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FOCUS: Defacement or marginalia? (Nov. 2019)

December 9th, 2019 · No Comments

The question of writing in library books at U of T

Defacement of library books inconveniences readers. Nicole Stoffman/Gleaner News

By Nicole Stoffman

Judging by the state of many books one finds at the University of Toronto Libraries, writing in library books is a U of T tradition. In long-held parts of the collection, especially in books used for course readings and essay research, one finds almost every sentence underlined or highlighted.

Do University of Toronto Library (UTL) staff and librarians notice the state of these books? One front line staff member, who did not wish to be named, told us it is a big problem without a clear solution. University College librarian Margaret Fulford agrees, and says the cost of replacing defaced books would be huge. 

“The whole purpose of libraries is that they’re there for everyone and you are highlighting or underlining only what interests you,” says Lisa J. Sherlock, chief librarian of the E.J. Pratt Library at Victoria College. “It’s a selfish use of a library book, which is a shared resource.”  

Writing in books is not just an inconvenience for fellow users, it challenges accessibility. Accessibility librarian Katya Pereyaslavska gets her staff to erase markings in books for digitization for readers with a learning disability or visual impairment. Back in November she participated in a social media campaign to draw attention to the extra work writing in books creates for her team. “People didn’t realize the tediousness of erasing that we must do to make this material accessible,” she noted.

Could staff at least erase underlining in pencil? “Once I had a student at the front desk go through a book and erase, but it consumes too much staff time,” says Fulford. 

What about catching book vandals when they return the book? 

“Even if they return the book, we never pin a fine on them, because there’s no way to track who did it,” explains David Hagelaar, associate chief librarian at the John M. Kelly Library, at St. Michael’s College. “What if it was a user who never checked the book out who is responsible?”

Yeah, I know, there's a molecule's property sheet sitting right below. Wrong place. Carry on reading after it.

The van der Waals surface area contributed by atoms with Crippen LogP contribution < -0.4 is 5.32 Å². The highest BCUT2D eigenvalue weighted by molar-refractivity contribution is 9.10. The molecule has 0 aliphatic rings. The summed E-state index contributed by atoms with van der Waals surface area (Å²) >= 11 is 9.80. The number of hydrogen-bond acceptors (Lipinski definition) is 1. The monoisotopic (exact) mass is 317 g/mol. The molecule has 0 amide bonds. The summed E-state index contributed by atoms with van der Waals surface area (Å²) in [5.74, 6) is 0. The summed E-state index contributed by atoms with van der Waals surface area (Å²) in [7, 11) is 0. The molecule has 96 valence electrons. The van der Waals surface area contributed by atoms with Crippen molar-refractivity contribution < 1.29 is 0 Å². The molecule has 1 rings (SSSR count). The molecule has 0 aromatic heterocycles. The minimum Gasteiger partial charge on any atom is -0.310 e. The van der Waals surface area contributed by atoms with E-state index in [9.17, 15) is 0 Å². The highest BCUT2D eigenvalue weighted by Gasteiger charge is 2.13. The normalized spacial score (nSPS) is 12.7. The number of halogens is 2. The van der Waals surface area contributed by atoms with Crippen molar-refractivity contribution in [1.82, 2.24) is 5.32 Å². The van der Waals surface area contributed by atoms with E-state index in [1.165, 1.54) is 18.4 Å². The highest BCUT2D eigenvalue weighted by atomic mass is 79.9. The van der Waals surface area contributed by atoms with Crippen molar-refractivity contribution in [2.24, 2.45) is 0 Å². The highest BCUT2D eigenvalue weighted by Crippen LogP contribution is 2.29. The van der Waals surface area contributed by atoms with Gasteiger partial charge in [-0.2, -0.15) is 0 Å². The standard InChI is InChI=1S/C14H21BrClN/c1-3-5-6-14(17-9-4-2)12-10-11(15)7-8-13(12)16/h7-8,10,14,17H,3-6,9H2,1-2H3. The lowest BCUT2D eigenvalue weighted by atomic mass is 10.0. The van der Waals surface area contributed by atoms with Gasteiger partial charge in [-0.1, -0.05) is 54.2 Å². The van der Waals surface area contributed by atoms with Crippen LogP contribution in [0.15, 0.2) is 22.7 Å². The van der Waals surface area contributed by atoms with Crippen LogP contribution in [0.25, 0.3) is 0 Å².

If the task of cleaning U of T’s existing collection is vast, managing the issue of book defacement on a yearly basis is possible. In the last year, only six or seven books had to be replaced at the John W. Graham Library, and only one book replacement fee was issued, after a coffee spill. Similarly, at the E.J. Pratt Library only three books were replaced last year. Fortunately, not all types of books are equally likely to be victimized. John Papadopoulos, director of the John W. Graham Library at Trinity College, has only had complaints about defacement when one particular chapter of a book has been studied many times over. Ms. Fulford has never seen writing in her literature, bestseller, or graphic novel collection. 

Surprisingly, graduate students are the biggest culprits. 

“They think, ‘no one else is doing this kind of work, so no one else will notice,’” surmises Mr. Papadopoulos. 

Fulford says she was shocked to learn that a graduate student would do such a thing, and the single book vandal she was able to catch was a graduate student who borrowed a new acquisition. 

“I phoned her and asked, ‘Is this something you did?’ and she said, ‘I write in all my books, and I guess I did it again.’ I bought a new one and charged her a $50 book damage fee. She felt guilty, and probably won’t do it again.”